The words ‘resilience’ and ‘sustainability’ are clichés which dominate urbanism today. Everyone is for them, whatever they mean: the United Nations, the Rockefeller Foundation, the builders of Masdar, indeed most builders, tout the pair to legitimate urban developments good, bad or indifferent. The partners in this marriage of clichés are not, however, quite identical. A note sustained in music has the quality of suspending time. So too in building, ‘sustainable’ can mean enduring, permanent, durable. Whereas ‘resilient’ means a recovery from forces or pressures which occur in time. A resilient metal can absorb stresses so that it does not break or become permanently deformed; it springs back. In craftwork, a resilient object can be repaired; so can a resilient environment. It can in time spring back.
Cities are constantly in need of repair – a fact which is not news to any urbanite navigating torn-up streets, suffering from electricity brown-outs, or boarding antiquated public transport.
The urbanist has particular things to learn from the craftsman about how to make a repair. In approaching a broken vase, a craftsman can follow three strategies: restoration, remediation, or reconfiguration. These strategies are just those a citý can use if under attack from climate change or ruptured from within.
These three forms of repair span the gamut from closed to open form. Restoration is a closed kind of repair: the model rules in materials, form, and function; in remediation, the materials are set free but there is still a tight tie between form and function; in reconfiguration, that tie is loosened, even though the materials remain those of the original.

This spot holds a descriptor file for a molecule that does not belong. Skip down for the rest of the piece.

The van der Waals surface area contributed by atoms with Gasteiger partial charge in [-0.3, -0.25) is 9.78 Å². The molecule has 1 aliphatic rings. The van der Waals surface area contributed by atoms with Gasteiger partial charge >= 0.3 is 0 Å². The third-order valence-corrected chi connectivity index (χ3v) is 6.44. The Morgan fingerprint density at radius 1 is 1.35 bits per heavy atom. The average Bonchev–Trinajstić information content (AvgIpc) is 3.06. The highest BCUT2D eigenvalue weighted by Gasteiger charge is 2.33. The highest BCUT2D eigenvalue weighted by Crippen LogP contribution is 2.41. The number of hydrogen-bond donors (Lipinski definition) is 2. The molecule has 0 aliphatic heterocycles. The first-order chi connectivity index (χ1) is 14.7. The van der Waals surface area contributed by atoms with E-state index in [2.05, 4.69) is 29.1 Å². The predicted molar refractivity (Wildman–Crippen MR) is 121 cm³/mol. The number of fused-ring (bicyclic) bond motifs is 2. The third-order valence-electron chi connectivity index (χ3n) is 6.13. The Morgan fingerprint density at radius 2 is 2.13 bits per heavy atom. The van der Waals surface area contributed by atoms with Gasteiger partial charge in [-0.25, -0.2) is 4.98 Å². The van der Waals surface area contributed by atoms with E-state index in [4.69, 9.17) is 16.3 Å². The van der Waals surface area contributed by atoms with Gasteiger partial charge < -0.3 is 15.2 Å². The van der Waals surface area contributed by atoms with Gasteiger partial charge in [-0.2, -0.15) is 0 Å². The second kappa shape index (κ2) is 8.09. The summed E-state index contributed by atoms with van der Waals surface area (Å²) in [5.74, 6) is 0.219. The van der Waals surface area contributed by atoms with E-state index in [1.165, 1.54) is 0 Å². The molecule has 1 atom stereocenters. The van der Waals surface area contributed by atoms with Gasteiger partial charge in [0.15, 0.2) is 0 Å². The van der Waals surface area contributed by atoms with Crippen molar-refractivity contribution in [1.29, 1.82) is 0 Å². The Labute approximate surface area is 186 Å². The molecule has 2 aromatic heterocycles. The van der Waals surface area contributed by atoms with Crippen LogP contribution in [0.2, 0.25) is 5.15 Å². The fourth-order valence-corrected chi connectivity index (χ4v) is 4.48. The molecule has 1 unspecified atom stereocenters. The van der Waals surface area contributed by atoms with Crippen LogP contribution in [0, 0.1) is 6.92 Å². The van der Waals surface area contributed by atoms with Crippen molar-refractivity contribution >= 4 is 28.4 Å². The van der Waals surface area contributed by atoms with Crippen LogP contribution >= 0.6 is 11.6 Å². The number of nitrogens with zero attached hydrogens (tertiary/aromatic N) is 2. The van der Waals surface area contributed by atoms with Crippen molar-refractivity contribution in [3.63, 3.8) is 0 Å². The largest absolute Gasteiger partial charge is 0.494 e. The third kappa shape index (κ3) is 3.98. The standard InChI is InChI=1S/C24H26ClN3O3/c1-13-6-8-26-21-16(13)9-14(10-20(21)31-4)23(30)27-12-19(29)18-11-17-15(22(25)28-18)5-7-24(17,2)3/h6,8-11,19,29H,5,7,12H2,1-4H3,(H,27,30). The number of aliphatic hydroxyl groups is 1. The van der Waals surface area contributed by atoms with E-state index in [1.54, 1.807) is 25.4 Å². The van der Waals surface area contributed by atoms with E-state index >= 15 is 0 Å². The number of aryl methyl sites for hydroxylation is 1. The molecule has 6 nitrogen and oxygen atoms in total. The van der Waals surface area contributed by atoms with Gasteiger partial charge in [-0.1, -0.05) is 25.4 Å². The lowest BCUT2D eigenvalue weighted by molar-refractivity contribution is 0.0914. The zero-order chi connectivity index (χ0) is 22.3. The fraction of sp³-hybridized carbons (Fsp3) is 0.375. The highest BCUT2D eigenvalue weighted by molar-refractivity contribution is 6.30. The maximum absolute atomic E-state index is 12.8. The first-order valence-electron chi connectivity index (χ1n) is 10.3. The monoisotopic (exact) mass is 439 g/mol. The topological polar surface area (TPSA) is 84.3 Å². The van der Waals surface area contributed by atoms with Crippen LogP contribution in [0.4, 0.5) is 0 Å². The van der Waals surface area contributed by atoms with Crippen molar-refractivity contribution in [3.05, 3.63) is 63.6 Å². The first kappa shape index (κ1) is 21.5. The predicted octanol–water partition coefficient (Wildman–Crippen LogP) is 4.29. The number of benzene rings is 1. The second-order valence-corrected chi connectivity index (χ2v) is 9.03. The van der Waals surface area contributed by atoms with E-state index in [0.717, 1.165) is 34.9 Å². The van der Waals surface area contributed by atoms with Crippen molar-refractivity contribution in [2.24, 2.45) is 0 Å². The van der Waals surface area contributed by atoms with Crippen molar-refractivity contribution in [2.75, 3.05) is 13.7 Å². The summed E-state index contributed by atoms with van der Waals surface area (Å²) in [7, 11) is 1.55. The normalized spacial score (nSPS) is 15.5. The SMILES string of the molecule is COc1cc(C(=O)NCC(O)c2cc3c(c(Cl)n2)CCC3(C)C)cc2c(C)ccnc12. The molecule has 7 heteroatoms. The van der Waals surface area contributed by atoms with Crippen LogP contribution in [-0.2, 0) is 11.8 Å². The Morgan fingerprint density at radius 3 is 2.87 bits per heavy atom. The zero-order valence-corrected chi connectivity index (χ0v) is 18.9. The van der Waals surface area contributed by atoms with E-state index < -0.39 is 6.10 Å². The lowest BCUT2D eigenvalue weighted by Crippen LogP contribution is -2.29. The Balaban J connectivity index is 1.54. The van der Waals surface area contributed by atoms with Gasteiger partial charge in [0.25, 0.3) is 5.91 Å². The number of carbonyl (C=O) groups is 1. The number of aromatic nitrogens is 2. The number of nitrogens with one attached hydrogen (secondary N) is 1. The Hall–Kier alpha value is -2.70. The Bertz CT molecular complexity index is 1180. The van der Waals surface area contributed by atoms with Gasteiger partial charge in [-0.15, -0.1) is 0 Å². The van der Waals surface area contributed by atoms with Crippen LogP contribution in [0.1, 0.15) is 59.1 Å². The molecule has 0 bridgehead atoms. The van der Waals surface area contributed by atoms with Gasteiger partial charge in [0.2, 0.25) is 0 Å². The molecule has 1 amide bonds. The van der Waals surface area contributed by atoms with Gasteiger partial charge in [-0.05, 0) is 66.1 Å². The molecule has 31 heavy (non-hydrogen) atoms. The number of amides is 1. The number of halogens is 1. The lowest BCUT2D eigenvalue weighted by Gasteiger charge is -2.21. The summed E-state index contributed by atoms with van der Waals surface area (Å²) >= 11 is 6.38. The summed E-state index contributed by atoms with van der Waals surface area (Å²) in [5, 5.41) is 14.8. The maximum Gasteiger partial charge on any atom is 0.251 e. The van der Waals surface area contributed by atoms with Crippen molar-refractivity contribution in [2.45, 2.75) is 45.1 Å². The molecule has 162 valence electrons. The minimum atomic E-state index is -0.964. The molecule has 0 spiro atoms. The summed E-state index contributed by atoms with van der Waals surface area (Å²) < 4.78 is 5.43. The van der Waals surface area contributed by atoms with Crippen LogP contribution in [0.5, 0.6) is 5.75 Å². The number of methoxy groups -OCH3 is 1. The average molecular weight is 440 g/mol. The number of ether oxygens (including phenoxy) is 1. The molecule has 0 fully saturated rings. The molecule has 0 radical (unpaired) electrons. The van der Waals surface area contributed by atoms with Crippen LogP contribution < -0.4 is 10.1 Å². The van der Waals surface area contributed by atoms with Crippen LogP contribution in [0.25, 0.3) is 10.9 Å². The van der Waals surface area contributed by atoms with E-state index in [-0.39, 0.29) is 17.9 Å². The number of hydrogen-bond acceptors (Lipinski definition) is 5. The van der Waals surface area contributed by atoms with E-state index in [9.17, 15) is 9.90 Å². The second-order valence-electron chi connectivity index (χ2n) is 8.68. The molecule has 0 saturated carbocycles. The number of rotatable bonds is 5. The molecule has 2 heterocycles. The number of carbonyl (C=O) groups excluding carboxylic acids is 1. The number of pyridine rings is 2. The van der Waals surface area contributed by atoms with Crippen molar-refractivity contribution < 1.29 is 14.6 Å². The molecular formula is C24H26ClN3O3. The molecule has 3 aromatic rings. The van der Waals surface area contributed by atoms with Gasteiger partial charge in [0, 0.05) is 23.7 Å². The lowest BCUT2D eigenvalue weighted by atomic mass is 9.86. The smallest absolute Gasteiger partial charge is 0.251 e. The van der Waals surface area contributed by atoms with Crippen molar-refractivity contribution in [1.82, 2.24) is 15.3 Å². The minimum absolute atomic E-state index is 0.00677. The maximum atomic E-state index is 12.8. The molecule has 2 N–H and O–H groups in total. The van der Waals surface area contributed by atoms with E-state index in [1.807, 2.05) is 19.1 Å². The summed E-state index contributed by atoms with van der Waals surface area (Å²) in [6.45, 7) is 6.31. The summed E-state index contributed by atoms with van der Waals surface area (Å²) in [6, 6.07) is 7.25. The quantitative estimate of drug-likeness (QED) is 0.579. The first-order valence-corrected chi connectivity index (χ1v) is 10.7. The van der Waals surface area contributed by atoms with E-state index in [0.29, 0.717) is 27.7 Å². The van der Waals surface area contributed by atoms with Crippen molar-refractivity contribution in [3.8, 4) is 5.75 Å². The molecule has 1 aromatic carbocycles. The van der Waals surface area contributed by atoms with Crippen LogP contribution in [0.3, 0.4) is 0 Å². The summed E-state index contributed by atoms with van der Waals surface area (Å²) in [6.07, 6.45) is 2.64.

Urban analogues to restoration, remediation, and reconfiguration take us closer to understanding resilience. The simulations for sale in Shanghai of a Victorian village or Bauhaus town are restorations in which the hand of the modern maker is meant to be invisible. Remedial work uses a variety of materials, old and new, but the join between form and function is tight. Reconfiguration of a city employs the open forms, less determinate thanks to incomplete form, more socially interactive due to its porous edges, punctuated by will: the tie between form and function loosens for all these reasons, and the city becomes free to evolve. It opens up.
Lucretius is a good counsellor today in thinking about climate change, particularly about climate change as it affects cities. He recommends we do not fight against that turbulence of time, but rather accept it, live with it, and work with it. That ancient spirit is what the techniques of resilience should aim to recover in the city. The most valuable among them is the craft of reconfiguration.
This text is taken from Building and Dwelling (Penguin Books, 2018)